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Sunday, January 1 1995

Sewing Shut My Eyes by Lance Olsen

It truly is 'an avant-pop anti-spectacle' -- that is, something perfectly ordinary.


Speech! Speech! by Geoffrey Hill

For the most part the book has a kind of messy music, and such brilliant juxtapositions of language, that more than thrice I felt like Emily Dickinson, like the top of my head had just been taken off.


Some Assembly Required by George Bradley

Who else but George Bradley would dare use a phrase such as 'which for the nonce' without looking around for a volley of tomatoes? Who else but Bradley would dare use a noun like 'naïf' and keep a straight face?"


The Snow Train by Joseph Cummins

We need to take the lesson that Cummins' offers us: Peace of mind can come from accepting the transition to adulthood. When we begin to think about others and about the history of our actions, we can make peace with ourselves and with the world around us.


Sixties Rock: Garage, Psychedelic & Other Satisfactions by Michael Hicks

In his efforts to define the very building blocks of this music, [Michael Hicks] has stripped it of its vitality and power, although it is perversely impressive to witness Hicks analyse something so primal as Mick Jagger's vocal stylings.


Saving Louisiana? The Battle for Coastal Wetlands by Bill Streever

Scientists have a singular function, to write papers that are printed in 'Science' and 'Nature'. That is about it. But in this context, the scientists live and work in the environment they study, and their laboratory is sinking beneath their feet. They are immersed in the problem by definition.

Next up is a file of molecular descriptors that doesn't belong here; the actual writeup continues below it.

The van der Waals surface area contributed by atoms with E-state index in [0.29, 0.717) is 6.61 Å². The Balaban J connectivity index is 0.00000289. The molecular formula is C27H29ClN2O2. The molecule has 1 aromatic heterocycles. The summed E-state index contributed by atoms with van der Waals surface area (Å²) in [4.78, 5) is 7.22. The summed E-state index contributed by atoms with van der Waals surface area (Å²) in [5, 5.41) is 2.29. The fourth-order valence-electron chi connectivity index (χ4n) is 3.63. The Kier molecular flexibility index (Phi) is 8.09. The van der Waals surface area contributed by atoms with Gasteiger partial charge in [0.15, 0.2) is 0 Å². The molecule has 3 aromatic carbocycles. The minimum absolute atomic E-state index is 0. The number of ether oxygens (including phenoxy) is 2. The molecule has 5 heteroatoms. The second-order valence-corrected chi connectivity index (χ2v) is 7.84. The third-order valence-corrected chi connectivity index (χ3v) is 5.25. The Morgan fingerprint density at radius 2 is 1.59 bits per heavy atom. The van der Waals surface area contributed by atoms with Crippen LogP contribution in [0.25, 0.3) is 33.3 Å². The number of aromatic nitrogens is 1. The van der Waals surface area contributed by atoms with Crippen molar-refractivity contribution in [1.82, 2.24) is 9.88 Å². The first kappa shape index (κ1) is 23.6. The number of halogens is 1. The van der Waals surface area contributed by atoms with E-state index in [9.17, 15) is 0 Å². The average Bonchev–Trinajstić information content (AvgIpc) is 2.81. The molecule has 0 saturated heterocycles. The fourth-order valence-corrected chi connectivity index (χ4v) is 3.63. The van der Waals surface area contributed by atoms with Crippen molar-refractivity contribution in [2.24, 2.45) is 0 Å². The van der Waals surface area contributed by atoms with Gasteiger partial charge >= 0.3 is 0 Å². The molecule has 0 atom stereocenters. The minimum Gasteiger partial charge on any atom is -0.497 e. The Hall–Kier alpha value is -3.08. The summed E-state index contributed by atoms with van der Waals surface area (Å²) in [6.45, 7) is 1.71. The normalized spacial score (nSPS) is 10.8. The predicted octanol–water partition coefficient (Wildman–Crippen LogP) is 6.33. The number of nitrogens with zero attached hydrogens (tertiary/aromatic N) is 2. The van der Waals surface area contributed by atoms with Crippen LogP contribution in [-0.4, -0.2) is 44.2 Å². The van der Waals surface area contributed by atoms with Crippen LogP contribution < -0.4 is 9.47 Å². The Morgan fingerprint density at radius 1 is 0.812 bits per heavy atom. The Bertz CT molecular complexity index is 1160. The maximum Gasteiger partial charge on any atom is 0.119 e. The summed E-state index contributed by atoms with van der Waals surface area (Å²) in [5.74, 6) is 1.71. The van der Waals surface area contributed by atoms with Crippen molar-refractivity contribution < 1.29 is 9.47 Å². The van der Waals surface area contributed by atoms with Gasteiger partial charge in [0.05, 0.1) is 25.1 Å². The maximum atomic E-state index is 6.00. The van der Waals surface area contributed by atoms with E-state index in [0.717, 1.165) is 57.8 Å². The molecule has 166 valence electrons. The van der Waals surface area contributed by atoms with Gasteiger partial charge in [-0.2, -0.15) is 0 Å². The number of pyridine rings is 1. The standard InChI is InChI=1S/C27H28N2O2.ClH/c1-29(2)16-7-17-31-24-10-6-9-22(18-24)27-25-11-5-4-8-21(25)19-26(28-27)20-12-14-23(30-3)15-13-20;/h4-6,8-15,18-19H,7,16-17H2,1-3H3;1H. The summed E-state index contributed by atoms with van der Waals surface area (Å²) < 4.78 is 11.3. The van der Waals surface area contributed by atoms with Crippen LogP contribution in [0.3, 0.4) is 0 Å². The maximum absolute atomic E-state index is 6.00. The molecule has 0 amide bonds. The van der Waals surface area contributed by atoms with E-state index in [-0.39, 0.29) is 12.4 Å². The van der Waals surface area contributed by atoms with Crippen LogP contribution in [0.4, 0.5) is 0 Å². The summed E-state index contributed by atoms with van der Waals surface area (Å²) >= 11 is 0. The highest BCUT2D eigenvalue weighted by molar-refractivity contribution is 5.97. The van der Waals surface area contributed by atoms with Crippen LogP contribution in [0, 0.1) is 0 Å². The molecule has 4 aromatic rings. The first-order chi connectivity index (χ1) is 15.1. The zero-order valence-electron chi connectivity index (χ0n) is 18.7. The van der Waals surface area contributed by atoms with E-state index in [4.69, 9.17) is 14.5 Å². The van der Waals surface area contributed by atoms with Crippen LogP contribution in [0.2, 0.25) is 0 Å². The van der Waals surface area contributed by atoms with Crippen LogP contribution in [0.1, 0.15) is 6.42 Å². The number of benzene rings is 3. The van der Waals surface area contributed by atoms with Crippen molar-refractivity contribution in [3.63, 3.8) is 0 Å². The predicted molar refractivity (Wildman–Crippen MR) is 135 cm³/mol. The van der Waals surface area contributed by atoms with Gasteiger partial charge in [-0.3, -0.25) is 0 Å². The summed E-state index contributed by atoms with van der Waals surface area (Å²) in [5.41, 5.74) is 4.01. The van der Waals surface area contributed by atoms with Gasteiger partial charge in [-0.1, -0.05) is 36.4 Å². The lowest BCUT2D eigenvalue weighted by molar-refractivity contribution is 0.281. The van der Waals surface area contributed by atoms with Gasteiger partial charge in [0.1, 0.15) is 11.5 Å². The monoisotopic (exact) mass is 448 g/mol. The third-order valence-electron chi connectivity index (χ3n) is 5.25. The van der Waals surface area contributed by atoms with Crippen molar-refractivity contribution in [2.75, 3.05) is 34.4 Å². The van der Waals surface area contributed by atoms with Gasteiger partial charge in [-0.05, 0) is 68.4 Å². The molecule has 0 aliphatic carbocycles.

Spider-Man Confidential: From Comic Icon to Hollywood Hero by Edward Gross

Gross adds nothing new to a story known by anyone with even a passing interest in comics.


Science or Psuedoscience: Magnetic Healing, Psychic Phenomena, and Other Heterodoxies by Henry H. Ba

Bauer's comparisons are thought-provoking and explain some of the dilemmas of anomalistics. Science depends on reproducibility. Anomalistics is the study of things that do not repeat.


Synthetic Bi Products by Sparrow L. Patterson

it just winds up in places much like the teenage world of boredom and struggle for meaning that the novel depicts.


Surrealist Painters and Poets - An Anthology by Mary Ann Caws

This weighty volume has the potential to prove a significant milestone in the appreciation and understanding of that familiar yet much-maligned phenomenon, Surrealism. Beautifully produced, it works in the way the best anthologies should. Well-known pieces take on a new life when placed alongside unknown items and, vast as the collection is, you end up wishing for more.


72dpi-Anime by Edited by Robert Klanten, Hendrik Helige, and Birga Meyer

Far-out publisher Die Gestalten Verlag has created an unprecedented collection of revolutionary multi-media graphic artists. '72dpi-Anime' is a web design exposition, a virtual art fair.


The Smallest Color by Bill Roorbach

Roorbach is a bona fide, credential-carrying '60s savant, and you can trust his voice to describe the era.


Somehow Form A Family (Stories That Are Mostly True) by Tony Earley

I realize, soon after reading the title essay, I'm not really learning anything of substance about Earley except how he had a crappy TV set and loved 'The Brady Bunch'.


Sign After the X ____ by Marina Roy

Takes us on a journey to x, the land of graphemes, mathematical symbols, and subversive texts.


Running Scared: The Life and Treacherous Times of Las Vegas Casino King Steve Wynn by John L. Smith

'Running Scared' is a collection of stories and anecdotes that uncovers connections between the mob and corporate America in Las Vegas. It is a striking, detailed look at the life of the man who made Vegas 'family-friendly.'"


Race, Rock, and Elvis by Michael T. Bertrand

What is there to say about Elvis Presley that hasn't already been said? Well, how about calling him an 'organic intellectual'? I don't remember that one from my uncle's fanzine collection.


Rave America: New School Dancescapes by Mireille Silcott

Much like punk, rave disciples argue over whether it was developed on America's shining shores first or across the sea in England's dance halls. With rave, the answer is the same as punk's: Neither. Both punk and rave mostly got their initial start in the same place, namely, New York City.


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